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Dr. Lubitz received her undergraduate and medical degrees at the University of Michigan. Following her internship at the University of Michigan, she completed general surgery training at New York Presbyterian Hospital/Weill-Cornell Medical College. During residency, she studied the genetic basis of thyroid cancer as a part of the NCI-Surgical Oncology Research Training Program. She then completed her clinical endocrine surgery fellowship in 2010 at the Massachusetts General Hospital and is now an Associate Professor of Surgery at the Harvard Medical School in the Division of Surgical Oncology, and a member of the MGH Endocrine Surgery Unit.
Dr. Lubitz was also recognized as a one hundred honoree in 2017. Read more about how she is influencing thyroid cancer care across the world.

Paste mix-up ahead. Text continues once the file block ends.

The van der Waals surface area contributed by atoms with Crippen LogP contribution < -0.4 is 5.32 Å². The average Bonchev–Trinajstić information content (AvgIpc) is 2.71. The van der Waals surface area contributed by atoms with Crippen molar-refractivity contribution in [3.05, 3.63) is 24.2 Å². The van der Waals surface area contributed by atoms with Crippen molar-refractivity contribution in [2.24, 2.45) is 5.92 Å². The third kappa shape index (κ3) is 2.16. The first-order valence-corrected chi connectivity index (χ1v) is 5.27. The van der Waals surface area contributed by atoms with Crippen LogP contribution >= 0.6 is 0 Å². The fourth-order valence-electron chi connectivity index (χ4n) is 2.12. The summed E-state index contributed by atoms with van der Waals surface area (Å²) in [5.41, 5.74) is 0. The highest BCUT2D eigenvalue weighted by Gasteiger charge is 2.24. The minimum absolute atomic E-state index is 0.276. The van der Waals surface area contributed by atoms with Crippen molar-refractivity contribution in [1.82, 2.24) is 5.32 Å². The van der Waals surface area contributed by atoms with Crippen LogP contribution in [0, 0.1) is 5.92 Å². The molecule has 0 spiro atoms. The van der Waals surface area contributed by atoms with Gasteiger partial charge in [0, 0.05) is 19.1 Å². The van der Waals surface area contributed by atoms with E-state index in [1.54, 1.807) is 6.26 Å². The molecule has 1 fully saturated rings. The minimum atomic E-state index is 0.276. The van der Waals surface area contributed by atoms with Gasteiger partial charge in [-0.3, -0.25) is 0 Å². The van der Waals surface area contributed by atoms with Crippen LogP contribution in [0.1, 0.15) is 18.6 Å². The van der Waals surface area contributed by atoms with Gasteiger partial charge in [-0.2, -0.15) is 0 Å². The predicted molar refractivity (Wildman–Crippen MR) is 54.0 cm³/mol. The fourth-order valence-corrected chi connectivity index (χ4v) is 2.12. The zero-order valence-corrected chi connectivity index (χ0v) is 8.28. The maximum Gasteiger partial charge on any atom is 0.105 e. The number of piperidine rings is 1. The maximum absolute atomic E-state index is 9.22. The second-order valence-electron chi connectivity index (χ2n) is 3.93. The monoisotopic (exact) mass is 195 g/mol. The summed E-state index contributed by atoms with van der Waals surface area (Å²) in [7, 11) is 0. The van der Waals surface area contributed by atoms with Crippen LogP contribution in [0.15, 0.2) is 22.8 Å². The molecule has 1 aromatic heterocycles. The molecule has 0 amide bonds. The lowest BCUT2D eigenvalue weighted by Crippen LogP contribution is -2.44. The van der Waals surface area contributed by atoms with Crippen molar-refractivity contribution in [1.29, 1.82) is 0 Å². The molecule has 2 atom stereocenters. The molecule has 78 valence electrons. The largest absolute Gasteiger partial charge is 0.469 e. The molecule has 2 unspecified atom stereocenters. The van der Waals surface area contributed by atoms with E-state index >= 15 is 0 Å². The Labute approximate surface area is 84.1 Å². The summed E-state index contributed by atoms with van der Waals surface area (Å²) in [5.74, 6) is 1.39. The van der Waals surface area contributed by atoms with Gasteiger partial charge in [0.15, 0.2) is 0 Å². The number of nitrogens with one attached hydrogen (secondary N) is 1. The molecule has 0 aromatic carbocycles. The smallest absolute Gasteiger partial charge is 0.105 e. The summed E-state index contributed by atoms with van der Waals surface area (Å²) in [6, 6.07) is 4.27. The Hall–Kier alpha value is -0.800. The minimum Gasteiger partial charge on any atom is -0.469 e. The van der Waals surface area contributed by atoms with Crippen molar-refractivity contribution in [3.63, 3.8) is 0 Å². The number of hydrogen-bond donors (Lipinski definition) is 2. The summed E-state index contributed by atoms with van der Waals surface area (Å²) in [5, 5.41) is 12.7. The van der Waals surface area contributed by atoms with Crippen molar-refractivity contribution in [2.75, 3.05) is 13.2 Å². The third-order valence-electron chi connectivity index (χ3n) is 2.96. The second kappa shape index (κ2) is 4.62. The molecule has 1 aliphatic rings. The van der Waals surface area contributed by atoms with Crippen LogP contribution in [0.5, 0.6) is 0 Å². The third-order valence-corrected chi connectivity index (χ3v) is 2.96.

In addition to her clinical practice which focuses on both benign and malignant thyroid, parathyroid, and adrenal disease, Dr. Lubitz has clinical and translational research interests including prediction and decision-analytic modeling to assess the comparative effectiveness and improve the quality of care of patients with endocrine-related disorders. Her current projects involve identifying appropriate and effective diagnostic, surgical, and surveillance strategies for patients with primary hyperaldosteronism and thyroid cancer. She obtained a Master of Public Health through the Harvard School of Public Health and completed her fellowship in the Dana-Farber/Harvard Cancer Center Program in Cancer Outcomes Research Training in 2013. She continues as a senior scientist at the MGH Institute for Technology Assessment.
View my most recent publications at PubMed
Research presented by Carrie C. Lubitz, MD, MPH, surgeon at Massachusetts General Hospital, suggests that a new blood-based, non-surgical test for patients with papillary thyroid cancer (PTC) has proven effective in detecting the presence of a genetic mutation known as BRAFV600E.
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